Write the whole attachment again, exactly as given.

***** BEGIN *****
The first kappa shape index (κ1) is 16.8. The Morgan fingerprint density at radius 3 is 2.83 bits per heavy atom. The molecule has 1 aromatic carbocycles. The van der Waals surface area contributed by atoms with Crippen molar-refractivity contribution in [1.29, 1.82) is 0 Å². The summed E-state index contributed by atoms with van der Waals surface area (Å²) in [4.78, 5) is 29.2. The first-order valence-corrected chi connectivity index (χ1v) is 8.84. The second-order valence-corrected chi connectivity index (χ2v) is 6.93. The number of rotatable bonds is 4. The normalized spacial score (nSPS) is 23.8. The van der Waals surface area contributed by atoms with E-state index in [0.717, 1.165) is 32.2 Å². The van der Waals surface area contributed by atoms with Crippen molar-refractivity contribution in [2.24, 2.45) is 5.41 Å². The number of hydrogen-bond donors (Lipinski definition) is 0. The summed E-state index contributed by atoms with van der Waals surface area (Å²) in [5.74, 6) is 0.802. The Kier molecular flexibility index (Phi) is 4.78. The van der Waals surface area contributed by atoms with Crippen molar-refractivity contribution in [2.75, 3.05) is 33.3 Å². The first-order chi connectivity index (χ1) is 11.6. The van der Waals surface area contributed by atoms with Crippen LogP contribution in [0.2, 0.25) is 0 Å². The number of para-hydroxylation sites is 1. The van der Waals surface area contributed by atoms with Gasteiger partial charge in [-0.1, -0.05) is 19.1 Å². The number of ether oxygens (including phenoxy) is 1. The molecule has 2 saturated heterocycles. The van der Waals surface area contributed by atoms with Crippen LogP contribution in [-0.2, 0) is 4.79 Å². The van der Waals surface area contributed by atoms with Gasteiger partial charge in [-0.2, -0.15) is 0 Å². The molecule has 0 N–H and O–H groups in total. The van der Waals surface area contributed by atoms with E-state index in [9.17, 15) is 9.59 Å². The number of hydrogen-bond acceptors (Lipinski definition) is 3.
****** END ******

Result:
The first kappa shape index (κ1) is 16.8. The Morgan fingerprint density at radius 3 is 2.83 bits per heavy atom. The molecule has 1 aromatic carbocycles. The van der Waals surface area contributed by atoms with Crippen molar-refractivity contribution in [1.29, 1.82) is 0 Å². The summed E-state index contributed by atoms with van der Waals surface area (Å²) in [4.78, 5) is 29.2. The first-order valence-corrected chi connectivity index (χ1v) is 8.84. The second-order valence-corrected chi connectivity index (χ2v) is 6.93. The number of rotatable bonds is 4. The normalized spacial score (nSPS) is 23.8. The van der Waals surface area contributed by atoms with E-state index in [0.717, 1.165) is 32.2 Å². The van der Waals surface area contributed by atoms with Crippen molar-refractivity contribution in [2.24, 2.45) is 5.41 Å². The number of hydrogen-bond donors (Lipinski definition) is 0. The summed E-state index contributed by atoms with van der Waals surface area (Å²) in [5.74, 6) is 0.802. The Kier molecular flexibility index (Phi) is 4.78. The van der Waals surface area contributed by atoms with Crippen molar-refractivity contribution in [2.75, 3.05) is 33.3 Å². The first-order chi connectivity index (χ1) is 11.6. The van der Waals surface area contributed by atoms with Crippen LogP contribution in [0.2, 0.25) is 0 Å². The number of para-hydroxylation sites is 1. The van der Waals surface area contributed by atoms with Gasteiger partial charge in [-0.1, -0.05) is 19.1 Å². The number of ether oxygens (including phenoxy) is 1. The molecule has 2 saturated heterocycles. The van der Waals surface area contributed by atoms with Crippen LogP contribution in [-0.2, 0) is 4.79 Å². The van der Waals surface area contributed by atoms with Gasteiger partial charge in [-0.2, -0.15) is 0 Å². The molecule has 0 N–H and O–H groups in total. The van der Waals surface area contributed by atoms with E-state index in [9.17, 15) is 9.59 Å². The number of hydrogen-bond acceptors (Lipinski definition) is 3.